from the December 21, 2014
Newsletter issued from Río Lagartos, on the north-central coast of Yucatán, MÉXICO
I'd never seen the estuary's water so low, thanks to an especially low tide. Vast acreages of what's usually open water now was brown, leafy aquatic vegetation waiting for the tide to return. As our flamingo-viewing boat positioned for a better look at a big crocodile, I could see that in the shallow water next to the boat the bed was thickly mantled with grass-like vegetation. Plants retrieved from the water were weakly rooted to the floor, and out of the water looked like nothing more than wet crabgrass. You can see the tangled mess below:
A close look reveals certain features pointing to its identity. For example, one stem bore what's shown below:
That shows a stem and a flower emerging from between wrap-around "sheathes" flaring at the bottom of two wiry leaves. The flower looks like four stacked hamburger buns inside a long, pointy bladder. The bladder is formed by undeveloped leaf sheathes of unexpanded leaves that later will spread above the flower. The flower bears two stamens, each stamen with two anthers, all four anthers in a line and looking like they're split across their middles, which is the fracture line where the anther will split to release pollen. Through the bladdery sheathes we can't see the female parts but they're there.
Once the flower is pollinated, the stem, or "peduncle," below it elongates and the spent anthers fall away. Below, you can see ovaries of pollinated flowers on a fast-lengthening peduncle:
The peduncle lengthens considerably. I read that eventually it curls until it forms up to five coils, but ours only makes a weak effort at one coil -- maybe because the fruits aren't yet mature -- as you can see below:
A close-up of two immature fruits appears below:
This plant, usually called Widgeongrass but also Ditchgrass, is RUPPIA MARITIMA, found in shallow waters of brackish streams, lagoons, estuaries, ditches, and lakes along ocean shores practically worldwide, except in the polar zone. It's a monocotyledonous plant like grasses, lilies and orchids. Despite the "grass" part of its common names it isn't a member of the Grass Family but rather belongs to its own family, the Widgeongrass Family, the Ruppiaceae. The Widgeongrass Family is a small one embracing only one genus and about ten species, all growing submersed in brackish or saline waters, or fresh waters with very high calcium or sulfur ion concentrations.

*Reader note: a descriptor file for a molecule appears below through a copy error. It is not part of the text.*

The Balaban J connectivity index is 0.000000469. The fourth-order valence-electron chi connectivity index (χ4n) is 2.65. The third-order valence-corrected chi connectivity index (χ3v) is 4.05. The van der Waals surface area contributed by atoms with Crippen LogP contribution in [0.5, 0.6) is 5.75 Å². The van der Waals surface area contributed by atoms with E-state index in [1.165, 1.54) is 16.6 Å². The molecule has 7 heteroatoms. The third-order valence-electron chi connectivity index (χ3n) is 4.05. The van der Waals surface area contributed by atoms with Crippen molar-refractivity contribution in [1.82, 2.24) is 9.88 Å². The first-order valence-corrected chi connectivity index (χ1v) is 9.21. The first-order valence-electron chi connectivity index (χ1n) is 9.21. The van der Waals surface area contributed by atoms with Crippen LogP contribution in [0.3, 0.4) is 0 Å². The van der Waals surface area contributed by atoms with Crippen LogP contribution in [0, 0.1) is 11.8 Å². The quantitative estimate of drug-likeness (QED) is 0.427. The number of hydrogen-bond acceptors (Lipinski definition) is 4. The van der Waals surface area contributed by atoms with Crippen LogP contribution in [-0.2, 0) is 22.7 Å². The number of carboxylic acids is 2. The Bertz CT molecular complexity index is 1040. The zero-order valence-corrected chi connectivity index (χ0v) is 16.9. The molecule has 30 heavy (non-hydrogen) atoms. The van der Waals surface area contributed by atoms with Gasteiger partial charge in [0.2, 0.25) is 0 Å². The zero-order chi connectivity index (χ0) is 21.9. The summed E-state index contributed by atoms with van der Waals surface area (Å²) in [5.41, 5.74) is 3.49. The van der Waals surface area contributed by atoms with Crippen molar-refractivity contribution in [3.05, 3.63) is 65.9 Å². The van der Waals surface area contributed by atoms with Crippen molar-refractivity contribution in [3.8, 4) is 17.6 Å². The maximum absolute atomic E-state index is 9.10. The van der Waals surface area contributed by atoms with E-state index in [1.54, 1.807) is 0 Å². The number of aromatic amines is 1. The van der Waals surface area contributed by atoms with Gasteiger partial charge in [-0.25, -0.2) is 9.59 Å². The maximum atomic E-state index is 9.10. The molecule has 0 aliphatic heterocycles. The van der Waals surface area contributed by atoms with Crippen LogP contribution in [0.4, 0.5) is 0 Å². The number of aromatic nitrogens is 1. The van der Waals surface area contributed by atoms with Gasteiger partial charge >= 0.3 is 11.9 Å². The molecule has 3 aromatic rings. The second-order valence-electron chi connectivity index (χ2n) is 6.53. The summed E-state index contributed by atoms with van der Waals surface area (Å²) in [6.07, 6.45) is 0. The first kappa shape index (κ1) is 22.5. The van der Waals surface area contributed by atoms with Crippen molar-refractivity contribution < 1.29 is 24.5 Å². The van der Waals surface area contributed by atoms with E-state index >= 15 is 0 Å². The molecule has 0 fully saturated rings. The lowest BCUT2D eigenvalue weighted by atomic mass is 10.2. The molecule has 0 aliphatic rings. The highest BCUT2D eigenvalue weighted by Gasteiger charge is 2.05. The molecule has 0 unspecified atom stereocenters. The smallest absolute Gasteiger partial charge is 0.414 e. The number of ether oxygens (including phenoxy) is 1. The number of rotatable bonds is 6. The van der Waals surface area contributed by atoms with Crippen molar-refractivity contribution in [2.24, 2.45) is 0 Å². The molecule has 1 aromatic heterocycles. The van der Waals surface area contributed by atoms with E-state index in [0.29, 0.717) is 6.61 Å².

I was especially tickled to meet this plant because in recent Newsletters we've been looking at the extremely important seagrasses that form dense underwater prairies offshore here and in the estuary. Seagrasses hold the sea or lagoon floor in place with their roots, and provide food and protective cover for untold numbers of aquatic animals. In this area ecologist list four main seagrass species. So far we've profiled three of those, and now this Widgeongrass is our fourth. The other three are Manatee-grass, Turtlegrass and Shoal Grass. You can review these under our "Aquatic" section at http://www.backyardnature.net/yucatan/seashore.htm.
Widgeongrass, despite its species name of "marina," is best described as a salt-tolerant freshwater species. The plant often self-pollinates, but the flowers also release pollen that reaches other plants by floating away on bubbles. The drupelet-type fruits -- drupelets being a part of an aggregate fruit such as raspberries and blackberries -- are dispersed inside the guts of fish and waterbirds that eat them. The plant also reproduces vegetatively by sprouting from its rhizome to form colonies.
Widgeongrass is so important to aquatic habitats such as our Ría Lagartos Estuary that in many cases wetland restoration begins with the recovery and protection of this plant.